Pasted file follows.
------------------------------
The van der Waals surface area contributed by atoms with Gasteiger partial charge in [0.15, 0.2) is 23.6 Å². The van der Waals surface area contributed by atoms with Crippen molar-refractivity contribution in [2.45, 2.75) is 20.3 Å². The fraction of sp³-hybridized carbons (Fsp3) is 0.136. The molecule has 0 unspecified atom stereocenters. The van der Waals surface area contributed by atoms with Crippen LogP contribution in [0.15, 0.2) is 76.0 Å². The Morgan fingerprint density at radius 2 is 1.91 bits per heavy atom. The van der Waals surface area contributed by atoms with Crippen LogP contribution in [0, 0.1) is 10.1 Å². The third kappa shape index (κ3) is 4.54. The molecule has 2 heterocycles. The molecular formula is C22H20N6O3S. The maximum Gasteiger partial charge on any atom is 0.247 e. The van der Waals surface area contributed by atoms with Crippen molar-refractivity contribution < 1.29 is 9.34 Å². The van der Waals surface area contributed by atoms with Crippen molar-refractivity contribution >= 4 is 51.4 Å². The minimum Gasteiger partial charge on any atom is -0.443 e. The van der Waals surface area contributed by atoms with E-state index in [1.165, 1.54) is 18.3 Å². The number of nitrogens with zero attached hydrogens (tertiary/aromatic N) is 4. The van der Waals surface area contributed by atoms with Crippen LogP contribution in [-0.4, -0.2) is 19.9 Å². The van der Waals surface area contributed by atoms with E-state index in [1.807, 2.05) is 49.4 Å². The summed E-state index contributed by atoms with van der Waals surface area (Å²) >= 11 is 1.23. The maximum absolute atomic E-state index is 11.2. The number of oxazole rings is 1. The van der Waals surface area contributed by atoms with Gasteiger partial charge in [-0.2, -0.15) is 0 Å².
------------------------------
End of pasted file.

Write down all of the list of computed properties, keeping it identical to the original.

The van der Waals surface area contributed by atoms with Gasteiger partial charge in [0.15, 0.2) is 23.6 Å². The van der Waals surface area contributed by atoms with Crippen molar-refractivity contribution in [2.45, 2.75) is 20.3 Å². The fraction of sp³-hybridized carbons (Fsp3) is 0.136. The molecule has 0 unspecified atom stereocenters. The van der Waals surface area contributed by atoms with Crippen LogP contribution in [0.15, 0.2) is 76.0 Å². The Morgan fingerprint density at radius 2 is 1.91 bits per heavy atom. The van der Waals surface area contributed by atoms with Crippen LogP contribution in [0, 0.1) is 10.1 Å². The third kappa shape index (κ3) is 4.54. The molecule has 2 heterocycles. The molecular formula is C22H20N6O3S. The maximum Gasteiger partial charge on any atom is 0.247 e. The van der Waals surface area contributed by atoms with Crippen molar-refractivity contribution < 1.29 is 9.34 Å². The van der Waals surface area contributed by atoms with Crippen molar-refractivity contribution >= 4 is 51.4 Å². The minimum Gasteiger partial charge on any atom is -0.443 e. The van der Waals surface area contributed by atoms with E-state index in [1.165, 1.54) is 18.3 Å². The number of nitrogens with zero attached hydrogens (tertiary/aromatic N) is 4. The van der Waals surface area contributed by atoms with Crippen LogP contribution in [-0.4, -0.2) is 19.9 Å². The van der Waals surface area contributed by atoms with E-state index in [1.807, 2.05) is 49.4 Å². The summed E-state index contributed by atoms with van der Waals surface area (Å²) >= 11 is 1.23. The maximum absolute atomic E-state index is 11.2. The number of oxazole rings is 1. The van der Waals surface area contributed by atoms with Gasteiger partial charge in [-0.2, -0.15) is 0 Å².